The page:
Enterprises need to work collectively with both law enforcement agencies and industry competitors to respond to the rising threat posed by hacktivist groups and state sponsored attacks, according to BSkyB’s head of cyber security.
Internet service provider and broadcasting firm BSkyB last week fell victim to a cyber attack from the Syrian Electronic Army, which compromised a number of Sky News apps on Google’s Play store before the situation was resolved, while the hactivist group also temporarily gained control of the firm’s @SkyHelpTeam Twitter account.
“Our biggest problem was in communication, and actually getting hold of [those targeted by the phishing attack],” explained Phillip Davies, head of cyber and content at BSkyB, speaking at the Info-Crime event in London on Tuesday. “They weren’t corporate Twitter accounts, they were individual Twitter accounts, and our biggest problem was getting hold of the people concerned and communicating in a safe and quick way.”
The attack came in the wake of a more damaging breach by the Syrian hackers directed at Associated Press, which subsequently caused financial markets to temporarily spike last month after a false tweet was broadcast to millions of followers, and the group, one of various hactivist groups targeting large enterprises, has pledged to conduct more attacks on companies in future.
Davies said that although the financial repercussions of the SEA incident were small, and the impact on its own brand minimal, the threat of targeted cyber attacks is an ongoing challenge for BSkyB, and other large enterprises in the UK.
BSkyB has identified four main security threats to its business, including attacks from organised cyber criminals, insider threats, and those origniating from nation states. In addition hactivist groups have targeted the company, with Anonymous previously succeeding in stealing data from the company before posting the information on peer-to-peer sharing site PirateBay.
In the face of such threats, Davies said that working with other companies affected by the same problems is key to understanding and responding to the threats posed.
“We are collaborating with others to understand what the hactivism threats might look like, because that is a growing area,” he told Computerworld UK.
“There is often a discussion that hactivism doesn’t necessarily equal an advanced persistent threat, but actually those lines are often blurred. It is about understanding the whole environment, and understanding what threats might be coming our way.”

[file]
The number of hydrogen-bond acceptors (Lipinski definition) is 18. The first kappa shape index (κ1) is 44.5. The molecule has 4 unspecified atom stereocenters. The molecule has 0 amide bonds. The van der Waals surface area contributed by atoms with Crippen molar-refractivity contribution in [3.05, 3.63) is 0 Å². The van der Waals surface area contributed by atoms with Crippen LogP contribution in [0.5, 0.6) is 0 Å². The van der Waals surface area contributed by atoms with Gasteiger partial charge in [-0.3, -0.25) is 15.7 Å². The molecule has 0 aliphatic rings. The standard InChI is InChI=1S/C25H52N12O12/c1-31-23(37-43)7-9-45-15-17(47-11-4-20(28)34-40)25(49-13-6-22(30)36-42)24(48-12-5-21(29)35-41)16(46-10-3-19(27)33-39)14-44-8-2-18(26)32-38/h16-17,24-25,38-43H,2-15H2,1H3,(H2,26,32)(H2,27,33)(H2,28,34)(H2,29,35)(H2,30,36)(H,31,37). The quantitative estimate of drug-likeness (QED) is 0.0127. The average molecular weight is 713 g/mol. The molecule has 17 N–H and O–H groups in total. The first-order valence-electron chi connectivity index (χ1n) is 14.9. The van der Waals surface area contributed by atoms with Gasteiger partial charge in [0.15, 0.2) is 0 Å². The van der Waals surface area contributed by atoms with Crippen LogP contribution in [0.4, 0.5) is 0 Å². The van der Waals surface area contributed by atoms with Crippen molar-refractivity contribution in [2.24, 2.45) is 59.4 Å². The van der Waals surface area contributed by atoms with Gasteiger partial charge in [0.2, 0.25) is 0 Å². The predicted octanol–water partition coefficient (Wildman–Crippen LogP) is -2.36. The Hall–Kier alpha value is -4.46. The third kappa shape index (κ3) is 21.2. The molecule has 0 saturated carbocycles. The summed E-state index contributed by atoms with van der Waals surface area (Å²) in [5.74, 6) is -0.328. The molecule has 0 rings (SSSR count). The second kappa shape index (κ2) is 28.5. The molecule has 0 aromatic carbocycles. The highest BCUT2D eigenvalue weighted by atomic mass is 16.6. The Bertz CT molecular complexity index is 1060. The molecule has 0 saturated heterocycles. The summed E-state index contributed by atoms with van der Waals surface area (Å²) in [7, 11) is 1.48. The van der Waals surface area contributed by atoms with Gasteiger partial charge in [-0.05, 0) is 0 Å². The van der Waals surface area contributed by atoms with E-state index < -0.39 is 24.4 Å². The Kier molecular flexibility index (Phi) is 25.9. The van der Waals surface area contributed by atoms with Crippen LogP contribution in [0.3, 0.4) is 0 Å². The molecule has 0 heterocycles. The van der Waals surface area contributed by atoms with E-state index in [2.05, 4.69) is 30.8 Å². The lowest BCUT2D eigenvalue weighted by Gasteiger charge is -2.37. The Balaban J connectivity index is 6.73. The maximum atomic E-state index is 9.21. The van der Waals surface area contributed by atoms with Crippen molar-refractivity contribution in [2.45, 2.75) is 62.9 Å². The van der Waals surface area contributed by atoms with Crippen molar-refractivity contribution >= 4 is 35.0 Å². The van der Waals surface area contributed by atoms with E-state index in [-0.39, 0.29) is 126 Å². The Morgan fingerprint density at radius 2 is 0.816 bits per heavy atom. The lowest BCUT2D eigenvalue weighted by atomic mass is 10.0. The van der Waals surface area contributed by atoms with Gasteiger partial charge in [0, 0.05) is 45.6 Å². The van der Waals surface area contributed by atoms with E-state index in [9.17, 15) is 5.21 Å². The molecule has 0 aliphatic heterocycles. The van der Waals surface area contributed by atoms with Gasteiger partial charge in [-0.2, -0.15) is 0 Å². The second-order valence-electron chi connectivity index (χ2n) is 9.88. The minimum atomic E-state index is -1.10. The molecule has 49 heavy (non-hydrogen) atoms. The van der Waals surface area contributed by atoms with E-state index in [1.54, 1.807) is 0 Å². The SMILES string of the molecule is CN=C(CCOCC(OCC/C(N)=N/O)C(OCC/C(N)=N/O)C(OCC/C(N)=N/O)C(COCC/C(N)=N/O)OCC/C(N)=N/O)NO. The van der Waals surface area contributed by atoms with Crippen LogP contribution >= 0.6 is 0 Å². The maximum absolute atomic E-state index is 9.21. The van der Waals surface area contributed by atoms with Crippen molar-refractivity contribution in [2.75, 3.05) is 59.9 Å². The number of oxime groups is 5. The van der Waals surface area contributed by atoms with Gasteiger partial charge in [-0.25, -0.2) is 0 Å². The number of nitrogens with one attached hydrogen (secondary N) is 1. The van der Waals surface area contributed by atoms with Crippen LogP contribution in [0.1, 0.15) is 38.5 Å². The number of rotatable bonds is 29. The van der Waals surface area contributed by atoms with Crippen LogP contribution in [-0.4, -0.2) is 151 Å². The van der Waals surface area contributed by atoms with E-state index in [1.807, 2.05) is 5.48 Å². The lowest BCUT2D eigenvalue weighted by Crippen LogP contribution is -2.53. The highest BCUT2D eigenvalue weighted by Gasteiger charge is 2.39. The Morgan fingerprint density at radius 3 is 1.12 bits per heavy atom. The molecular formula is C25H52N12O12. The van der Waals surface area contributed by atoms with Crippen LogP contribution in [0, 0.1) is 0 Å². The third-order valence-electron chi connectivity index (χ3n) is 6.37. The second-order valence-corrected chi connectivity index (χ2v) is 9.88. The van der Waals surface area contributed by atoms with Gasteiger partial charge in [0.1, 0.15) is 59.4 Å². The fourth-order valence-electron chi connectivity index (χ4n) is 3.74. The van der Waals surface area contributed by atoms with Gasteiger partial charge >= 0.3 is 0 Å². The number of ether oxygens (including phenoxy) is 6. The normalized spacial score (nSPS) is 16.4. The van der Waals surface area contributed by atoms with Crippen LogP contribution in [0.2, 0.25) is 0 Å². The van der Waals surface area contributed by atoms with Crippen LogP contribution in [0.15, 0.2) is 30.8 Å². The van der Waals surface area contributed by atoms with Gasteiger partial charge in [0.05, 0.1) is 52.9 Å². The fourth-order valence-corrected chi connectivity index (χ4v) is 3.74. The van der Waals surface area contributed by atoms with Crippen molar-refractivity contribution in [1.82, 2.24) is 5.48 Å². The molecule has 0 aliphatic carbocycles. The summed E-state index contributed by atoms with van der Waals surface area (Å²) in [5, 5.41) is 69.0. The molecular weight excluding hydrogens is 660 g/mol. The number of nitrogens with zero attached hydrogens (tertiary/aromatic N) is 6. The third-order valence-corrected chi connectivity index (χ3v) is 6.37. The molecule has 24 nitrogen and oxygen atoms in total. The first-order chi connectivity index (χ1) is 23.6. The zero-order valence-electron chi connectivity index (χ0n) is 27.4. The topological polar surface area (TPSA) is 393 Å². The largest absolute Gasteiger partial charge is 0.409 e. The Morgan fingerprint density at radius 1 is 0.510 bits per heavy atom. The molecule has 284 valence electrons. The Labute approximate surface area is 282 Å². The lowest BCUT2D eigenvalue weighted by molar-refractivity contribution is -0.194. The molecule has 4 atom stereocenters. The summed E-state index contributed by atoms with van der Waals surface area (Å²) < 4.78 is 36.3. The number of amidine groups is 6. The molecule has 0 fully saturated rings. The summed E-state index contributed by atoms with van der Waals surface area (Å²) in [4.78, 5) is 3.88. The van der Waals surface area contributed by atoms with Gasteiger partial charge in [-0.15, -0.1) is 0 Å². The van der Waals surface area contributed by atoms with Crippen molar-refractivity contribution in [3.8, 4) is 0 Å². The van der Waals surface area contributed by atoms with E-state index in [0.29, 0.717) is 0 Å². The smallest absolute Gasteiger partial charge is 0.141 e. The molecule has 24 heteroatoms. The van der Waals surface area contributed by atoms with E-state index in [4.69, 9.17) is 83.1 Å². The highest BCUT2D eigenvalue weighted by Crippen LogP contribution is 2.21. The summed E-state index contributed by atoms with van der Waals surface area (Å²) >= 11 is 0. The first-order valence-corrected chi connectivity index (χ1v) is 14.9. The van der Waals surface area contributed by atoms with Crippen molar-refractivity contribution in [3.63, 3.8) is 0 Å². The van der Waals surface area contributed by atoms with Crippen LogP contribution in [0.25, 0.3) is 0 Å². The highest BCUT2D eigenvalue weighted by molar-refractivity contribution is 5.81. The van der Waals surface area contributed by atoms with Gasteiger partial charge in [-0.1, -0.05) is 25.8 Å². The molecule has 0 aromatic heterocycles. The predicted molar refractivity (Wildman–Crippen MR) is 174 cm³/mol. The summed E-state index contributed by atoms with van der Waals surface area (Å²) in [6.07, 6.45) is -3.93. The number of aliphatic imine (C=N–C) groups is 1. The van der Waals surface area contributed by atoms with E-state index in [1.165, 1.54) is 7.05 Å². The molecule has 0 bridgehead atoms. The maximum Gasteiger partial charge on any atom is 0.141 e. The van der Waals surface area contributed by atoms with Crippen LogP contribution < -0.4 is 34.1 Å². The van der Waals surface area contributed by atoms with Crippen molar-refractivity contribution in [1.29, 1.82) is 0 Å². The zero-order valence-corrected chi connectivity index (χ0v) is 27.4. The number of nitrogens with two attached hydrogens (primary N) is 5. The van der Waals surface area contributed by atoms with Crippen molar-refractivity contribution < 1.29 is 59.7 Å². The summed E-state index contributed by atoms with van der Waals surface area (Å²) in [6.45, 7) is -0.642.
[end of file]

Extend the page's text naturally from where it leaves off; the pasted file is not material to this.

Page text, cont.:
In order to mitigate the risk of breach, BSkyB has been working with other companies which have been targeted.
“We have been working very closely with our peers and our competitors, which has been a difficult selling point to our board at times, but it is important that we share information with our competitors because they are likely to be hit with the same risks that we are.
“That cross-industry working is incredibly important, so when we do have an attack, and last week it was the Syrian Electronic Army, we were working closely with ITN and other broadcasters affected, as well as other ISPs too.”
Collaborating on a government level has also been important, and Davies said that one of the benefits of Project Auborn, now the Cyber Security Information Sharing Partnership, was that law enforcement agencies had the opportunity to listen to what businesses have learnt as part of their own experiences.
“There is good cooperation with the government, we work closely with BIS, and we work with law enforcement agencies,” he said.
However there are also challenges with working to combat threats of an international and cross-border nature which create difficulties for law enforcers across the EU for example.
“We are looking at trans-national issues, we are looking at stuff that is outside the UK. It is quite challenging for law enforcement agencies to actually work together to deal with these issues, because when you are looking at legislation like the mutual legal assistance treaty (MLAT), it doesn’t lend itself to closer working with cyber crime.”
Nevertheless, Davies said that the establishment of EU cyber crime agencies has helped share information about cyber threats on a wider scale.
With regards to its own operations, Davies said that the firm is aiming to further improve its collective defences by integrating its own security infrastructure, such as intrusion detection and prevention systems, with the data provided by other external sources.
“We want to take that information away and look at what we have got from the police, security services and so on and pull all of that information together.”
He added: “That is where we are working towards at the moment - we want to be able to better predict the threats that we face looking beyond our network.”
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